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Colon Polyps

Colon Polyps

OVERVIEW

Colon polyps are growths on the surface of the large intestine (colon and rectum) that can be benign (non-cancerous) or cancerous. The most common type is an adenoma, a benign growth that has the potential to become cancerous in the future. Another common type of polyp is hyperplastic polyp, which does not typically have any potential to become cancerous. Polyps are very common in adults, and typically do not cause any symptoms.

Causes of Colon Polyps:
What are the Causes of Colon Polyps?

Many factors can contribute to the development of colon polyps, but scientists are still working to identify all of them. Some risk factors include:

  • Age

  • Genetics- a family history of colon polyps or cancer

  • Smoking

  • Obesity

  • Diet high in fat or red meat

  • Diet low in fiber

  • a history of inflammatory bowel disease (IBD)

Diagnosis of colon polyps: How are colon polyps diagnosed?

The best way to know if you have a polyp is to have your doctor do a colonoscopy. During a colonoscopy, the doctor can look for polyps and see if there are any signs of inflammation or damage in your colon. However, if you’re not comfortable with a colonoscopy or you have other health concerns, your doctor may be able to find out if you have polyps with a simple stool test.

Treatment of colon polyps

When a colon polyp is found during a colonoscopy, your doctor can remove it during the procedure. Occasionally, larger polyps may need to be removed with surgery. If you are found to have a colon polyp, you may need more frequent colonoscopies to ensure that you have not developed more colon polyps.

Making certain lifestyle changes can decrease the risk of developing polyps in the future, including:

  • Weight loss, if overweight

  • Stop smoking

  • Limit alcohol consumption

  • Eat a high-fiber, low-fat diet

Although colon polyps are usually benign, some types can develop into cancer. It’s important to have regular colonoscopies so that any polyps can be detected and removed before they have a chance to turn into cancer. If you have any other risk factors for colon cancer, such as a family history of the disease, you may need to have more frequent exams.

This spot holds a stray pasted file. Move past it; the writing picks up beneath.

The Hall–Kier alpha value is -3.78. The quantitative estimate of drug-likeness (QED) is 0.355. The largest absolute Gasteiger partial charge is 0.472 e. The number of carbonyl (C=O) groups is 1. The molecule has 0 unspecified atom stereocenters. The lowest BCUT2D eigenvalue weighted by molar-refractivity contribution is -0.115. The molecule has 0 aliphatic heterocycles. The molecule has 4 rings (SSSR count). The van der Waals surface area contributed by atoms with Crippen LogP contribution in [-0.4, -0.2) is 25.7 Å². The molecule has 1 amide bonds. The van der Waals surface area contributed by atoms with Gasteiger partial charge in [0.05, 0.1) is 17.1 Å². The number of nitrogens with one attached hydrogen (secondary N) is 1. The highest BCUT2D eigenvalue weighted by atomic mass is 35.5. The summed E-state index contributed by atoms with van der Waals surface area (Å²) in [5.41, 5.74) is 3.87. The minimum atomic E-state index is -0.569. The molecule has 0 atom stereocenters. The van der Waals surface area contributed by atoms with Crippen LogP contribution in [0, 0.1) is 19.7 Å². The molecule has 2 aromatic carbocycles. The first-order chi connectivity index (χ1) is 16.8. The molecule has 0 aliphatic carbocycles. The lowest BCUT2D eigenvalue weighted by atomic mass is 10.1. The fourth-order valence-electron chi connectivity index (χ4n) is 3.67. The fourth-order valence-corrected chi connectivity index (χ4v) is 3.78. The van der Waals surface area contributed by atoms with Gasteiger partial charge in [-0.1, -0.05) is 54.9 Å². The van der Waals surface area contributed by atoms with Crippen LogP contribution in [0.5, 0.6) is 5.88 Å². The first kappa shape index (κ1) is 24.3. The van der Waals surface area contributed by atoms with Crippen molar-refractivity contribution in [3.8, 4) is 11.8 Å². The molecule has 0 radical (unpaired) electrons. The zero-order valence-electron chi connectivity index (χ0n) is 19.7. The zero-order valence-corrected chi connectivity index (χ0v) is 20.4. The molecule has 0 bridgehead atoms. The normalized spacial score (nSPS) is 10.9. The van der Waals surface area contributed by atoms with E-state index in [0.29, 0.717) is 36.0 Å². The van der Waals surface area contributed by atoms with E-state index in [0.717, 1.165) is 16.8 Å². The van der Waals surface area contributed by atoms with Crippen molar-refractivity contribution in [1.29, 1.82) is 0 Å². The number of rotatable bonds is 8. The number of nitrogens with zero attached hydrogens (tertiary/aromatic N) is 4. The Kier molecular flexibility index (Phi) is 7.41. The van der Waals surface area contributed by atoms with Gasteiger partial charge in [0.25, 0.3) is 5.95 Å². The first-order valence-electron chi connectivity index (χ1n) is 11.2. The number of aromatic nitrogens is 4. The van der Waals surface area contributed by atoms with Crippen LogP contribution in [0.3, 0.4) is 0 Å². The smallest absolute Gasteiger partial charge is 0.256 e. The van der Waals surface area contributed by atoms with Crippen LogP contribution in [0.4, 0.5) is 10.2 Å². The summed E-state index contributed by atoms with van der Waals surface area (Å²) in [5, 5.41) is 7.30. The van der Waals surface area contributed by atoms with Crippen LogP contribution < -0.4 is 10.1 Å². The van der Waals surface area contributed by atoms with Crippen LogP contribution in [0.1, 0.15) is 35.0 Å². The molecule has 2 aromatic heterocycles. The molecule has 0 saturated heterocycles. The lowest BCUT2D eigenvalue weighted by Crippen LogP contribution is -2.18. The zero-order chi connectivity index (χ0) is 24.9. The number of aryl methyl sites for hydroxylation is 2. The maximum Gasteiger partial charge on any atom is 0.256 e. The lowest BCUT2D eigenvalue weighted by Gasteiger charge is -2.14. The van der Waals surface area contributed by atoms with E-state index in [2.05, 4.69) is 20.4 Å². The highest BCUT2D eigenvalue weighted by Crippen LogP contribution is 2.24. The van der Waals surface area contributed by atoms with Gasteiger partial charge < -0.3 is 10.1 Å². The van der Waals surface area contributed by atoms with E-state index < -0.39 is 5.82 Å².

Disclaimer:
The information on this website is provided for educational and information purposes only and is not medical advice. Always consult with a licensed medical provider and follow their recommendations regardless of what you read on this website. If you think you are having a medical emergency, dial 911 or go to the nearest emergency room. Links to other third-party websites are provided for your convenience only. If you decide to access any of the third-party websites, you do so entirely at your own risk and subject to the terms of use for those websites. Neither GI Urgent Care of Florida LLC, nor any contributor to this website, makes any representation, express or implied, regarding the information provided on this website or any information you may access on a third-party website using a link. Use of this website does not establish a doctor-patient relationship. If you would like to request an appointment with a health care provider, please call our office at 407-900-7184.

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